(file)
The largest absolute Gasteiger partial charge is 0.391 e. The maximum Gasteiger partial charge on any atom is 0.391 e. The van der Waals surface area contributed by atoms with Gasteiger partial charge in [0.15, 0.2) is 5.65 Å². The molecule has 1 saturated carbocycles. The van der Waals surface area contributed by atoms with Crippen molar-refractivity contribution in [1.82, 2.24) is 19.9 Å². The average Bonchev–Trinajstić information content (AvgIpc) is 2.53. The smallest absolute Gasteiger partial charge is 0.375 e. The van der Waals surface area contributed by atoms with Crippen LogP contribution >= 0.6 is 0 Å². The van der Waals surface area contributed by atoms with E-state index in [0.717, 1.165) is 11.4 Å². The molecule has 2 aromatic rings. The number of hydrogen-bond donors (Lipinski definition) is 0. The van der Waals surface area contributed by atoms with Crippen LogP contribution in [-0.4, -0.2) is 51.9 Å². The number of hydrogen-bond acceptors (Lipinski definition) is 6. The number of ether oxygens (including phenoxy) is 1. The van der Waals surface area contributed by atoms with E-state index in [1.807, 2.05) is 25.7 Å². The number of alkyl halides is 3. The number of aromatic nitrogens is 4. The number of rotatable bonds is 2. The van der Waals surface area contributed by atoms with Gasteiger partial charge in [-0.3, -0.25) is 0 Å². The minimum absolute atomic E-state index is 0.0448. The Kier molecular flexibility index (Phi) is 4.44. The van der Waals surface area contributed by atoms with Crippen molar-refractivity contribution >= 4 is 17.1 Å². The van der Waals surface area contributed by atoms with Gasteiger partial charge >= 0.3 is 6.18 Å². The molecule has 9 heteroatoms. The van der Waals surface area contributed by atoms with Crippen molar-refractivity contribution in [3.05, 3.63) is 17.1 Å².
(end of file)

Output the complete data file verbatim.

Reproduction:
The largest absolute Gasteiger partial charge is 0.391 e. The maximum Gasteiger partial charge on any atom is 0.391 e. The van der Waals surface area contributed by atoms with Gasteiger partial charge in [0.15, 0.2) is 5.65 Å². The molecule has 1 saturated carbocycles. The van der Waals surface area contributed by atoms with Crippen molar-refractivity contribution in [1.82, 2.24) is 19.9 Å². The average Bonchev–Trinajstić information content (AvgIpc) is 2.53. The smallest absolute Gasteiger partial charge is 0.375 e. The van der Waals surface area contributed by atoms with Crippen LogP contribution >= 0.6 is 0 Å². The van der Waals surface area contributed by atoms with E-state index in [0.717, 1.165) is 11.4 Å². The molecule has 2 aromatic rings. The number of hydrogen-bond donors (Lipinski definition) is 0. The van der Waals surface area contributed by atoms with Crippen LogP contribution in [-0.4, -0.2) is 51.9 Å². The number of hydrogen-bond acceptors (Lipinski definition) is 6. The number of ether oxygens (including phenoxy) is 1. The van der Waals surface area contributed by atoms with E-state index in [1.807, 2.05) is 25.7 Å². The number of alkyl halides is 3. The number of aromatic nitrogens is 4. The number of rotatable bonds is 2. The van der Waals surface area contributed by atoms with Gasteiger partial charge in [-0.3, -0.25) is 0 Å². The minimum absolute atomic E-state index is 0.0448. The Kier molecular flexibility index (Phi) is 4.44. The van der Waals surface area contributed by atoms with Crippen molar-refractivity contribution >= 4 is 17.1 Å². The van der Waals surface area contributed by atoms with Gasteiger partial charge >= 0.3 is 6.18 Å². The molecule has 9 heteroatoms. The van der Waals surface area contributed by atoms with Crippen molar-refractivity contribution in [3.05, 3.63) is 17.1 Å².